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ARM denies role in Acorn dismemberment

When is a takeover not a takeover? When the tax planners get involved...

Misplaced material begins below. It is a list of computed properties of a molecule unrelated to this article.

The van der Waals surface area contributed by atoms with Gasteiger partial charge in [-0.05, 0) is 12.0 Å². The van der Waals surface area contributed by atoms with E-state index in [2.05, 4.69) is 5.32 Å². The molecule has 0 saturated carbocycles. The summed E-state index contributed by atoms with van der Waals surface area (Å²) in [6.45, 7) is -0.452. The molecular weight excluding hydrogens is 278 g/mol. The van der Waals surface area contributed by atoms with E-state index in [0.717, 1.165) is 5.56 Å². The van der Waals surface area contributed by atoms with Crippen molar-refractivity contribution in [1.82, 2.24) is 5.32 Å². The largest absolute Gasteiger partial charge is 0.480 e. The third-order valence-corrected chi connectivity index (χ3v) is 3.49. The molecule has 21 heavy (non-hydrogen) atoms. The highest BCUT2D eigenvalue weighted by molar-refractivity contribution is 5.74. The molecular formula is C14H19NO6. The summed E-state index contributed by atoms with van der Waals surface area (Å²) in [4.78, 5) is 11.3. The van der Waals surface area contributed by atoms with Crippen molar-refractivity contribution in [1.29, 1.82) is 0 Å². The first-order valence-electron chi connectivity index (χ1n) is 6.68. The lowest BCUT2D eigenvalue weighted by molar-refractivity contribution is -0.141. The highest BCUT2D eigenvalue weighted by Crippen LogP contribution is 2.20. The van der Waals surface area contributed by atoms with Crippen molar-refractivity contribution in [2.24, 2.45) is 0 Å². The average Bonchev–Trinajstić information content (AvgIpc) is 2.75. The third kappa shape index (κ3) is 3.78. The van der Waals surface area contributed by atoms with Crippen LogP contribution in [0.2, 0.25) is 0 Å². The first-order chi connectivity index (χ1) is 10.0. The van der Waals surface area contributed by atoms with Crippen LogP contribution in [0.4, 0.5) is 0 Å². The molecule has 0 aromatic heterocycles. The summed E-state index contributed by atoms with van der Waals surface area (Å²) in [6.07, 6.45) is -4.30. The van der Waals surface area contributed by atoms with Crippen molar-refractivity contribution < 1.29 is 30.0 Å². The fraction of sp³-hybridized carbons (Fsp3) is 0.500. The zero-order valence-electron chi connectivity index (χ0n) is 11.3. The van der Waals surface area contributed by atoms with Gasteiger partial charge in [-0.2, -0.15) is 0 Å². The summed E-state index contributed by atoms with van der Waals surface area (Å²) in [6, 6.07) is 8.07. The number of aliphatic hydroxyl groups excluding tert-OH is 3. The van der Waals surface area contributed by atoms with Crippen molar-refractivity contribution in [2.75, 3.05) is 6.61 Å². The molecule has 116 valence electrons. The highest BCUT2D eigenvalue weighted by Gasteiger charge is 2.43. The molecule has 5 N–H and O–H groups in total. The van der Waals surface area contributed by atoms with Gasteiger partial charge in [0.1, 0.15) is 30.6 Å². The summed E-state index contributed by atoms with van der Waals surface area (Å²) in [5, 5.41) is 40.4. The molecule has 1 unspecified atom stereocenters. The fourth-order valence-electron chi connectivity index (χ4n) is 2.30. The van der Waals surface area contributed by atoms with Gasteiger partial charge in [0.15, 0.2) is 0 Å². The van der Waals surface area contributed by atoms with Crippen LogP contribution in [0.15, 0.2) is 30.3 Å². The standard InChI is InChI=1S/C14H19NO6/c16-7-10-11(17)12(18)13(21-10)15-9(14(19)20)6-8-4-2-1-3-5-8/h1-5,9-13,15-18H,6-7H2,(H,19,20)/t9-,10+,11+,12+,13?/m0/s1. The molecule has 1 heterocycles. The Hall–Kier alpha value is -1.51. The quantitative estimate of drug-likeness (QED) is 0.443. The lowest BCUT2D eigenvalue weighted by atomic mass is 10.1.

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Thanks to everyone who referred The Register to ARM’s press release of April 27. "The board of ARM Holdings plc has noted the announcement of the recommended offer made by MSDW Investment Holdings Limited for Acorn Group plc. The board would like to clarify that ARM Holdings plc has no involvement in the transaction." So what’s going on here. Acorn was not taken over by ARM -- as the Financial Times and The Register reported -- but by merchant bank Morgan Stanley Dean Witter (MSDW). This is one of the pitfalls of journalism -- mistakes are made in public. The Acorn dismemberment story is one of our more interesting errors. For the end result is exactly the same as Acorn had been taken over by ARM. Instead of having one very weak shareholder (Acorn) controlling an uncomfortably large stake, now there are many shareholders. This will improve liquidity in ARM shares, already helped by a stock-split last month. And in the long term, should help drive ARM share prices up. Taxman don't cometh So why didn’t ARM buy its own shares back from Acorn. The reason is simple – tax planning. Acorn’s stake in ARM is heavily discounted. And ARM would have to pay somewhere near the market price for its own shares. But then this would leave a hefty capital gains tax liability of £50 million or so. This is where MSDW comes in. Effectively, the investment is buying Acorn with Acorn’s own shares. It is offering two ARM shares for every five Acorn shares. At the same time it will take care of the tax liability. A more precise valuation would see MSDW offering 1 for 2, but then it would make no money. MSDW's reward is a nice chunk of ARM shares -- worth £50 million or so -- more or less the same as the capital tax liability. Now we don’t want you thinking MSDW is a not-for-profit institution. The company will write off the tax liability against tax losses incurred, either here or in the UK. So this £50 million worth of shares represents pure profit. MSDW says it will take a proprietary position in ARM -- in other words it will act on its on account and not as an intermediary for another company. But for how long? Despite this statement, MSDW looks like a parking place for ARM’s shares, until they are off-loaded onto the market for a hefty profit. And where better would those shares end up than ARM? It would get £50 million worth of shares – sans tax liability. Done but not dusted The Acorn dismemberment is not quite a done deal -- another investment bank could always come along and offer the same sort of offer, but making only £25 million profit. However with irrevocable acceptances of more than 50 per cent, it is difficult to see another bank prepared to throw a spanner in the works. Acorn’s institutional shareholders will be happy with the way the company’s ARM shares have been unlocked -- and in such an elegant, tax-efficient way. Acorn’s individual shareholders are entitled to be just a little suspicious -- especially longstanding shareholders who are part of the small army of Acorn platform fans. People who bought into Acorn as a cheap way into ARM will make a handsome profit. And where did the rest of Acorn go? But what about the rest of Acorn -- the two operating businesses are effectively being given away? Yes, we know it is difficult to value loss-making businesses, but using net asset value as the yardstick looks awfully like a device to pay as little as possible. Net asset value is a way of measuring businesses like property companies -- not IP-rich IT design houses. Acorn’s DSP business is being sold for £1.5 million – its net asset value -- to the Acorn management team led by Stan Boland. Presumably Acorn’s cash stays in this business, to meet working capital requirements and fund expansion. The DSP business is the sort of operation that an ST Microelectronics or Phillips Semiconductor will come along one day and buy for several million pounds. Acorn’s set-top operation is to be sold to Pace MicroElectronics for just £200K -- the net asset value of the business. Pace, a mover and shaker in the digital set-top business, also inherits Acorn’s stake in RISC OS. This way, Stan Boland and the Acorn community get to part company. Which is probably for the best, as the two sides have never seemed to get along particularly well. Pace says it remains committed to the RISC OS, which is good news for the Acorn community. But isn’t it really time to make this operating system open source? ®

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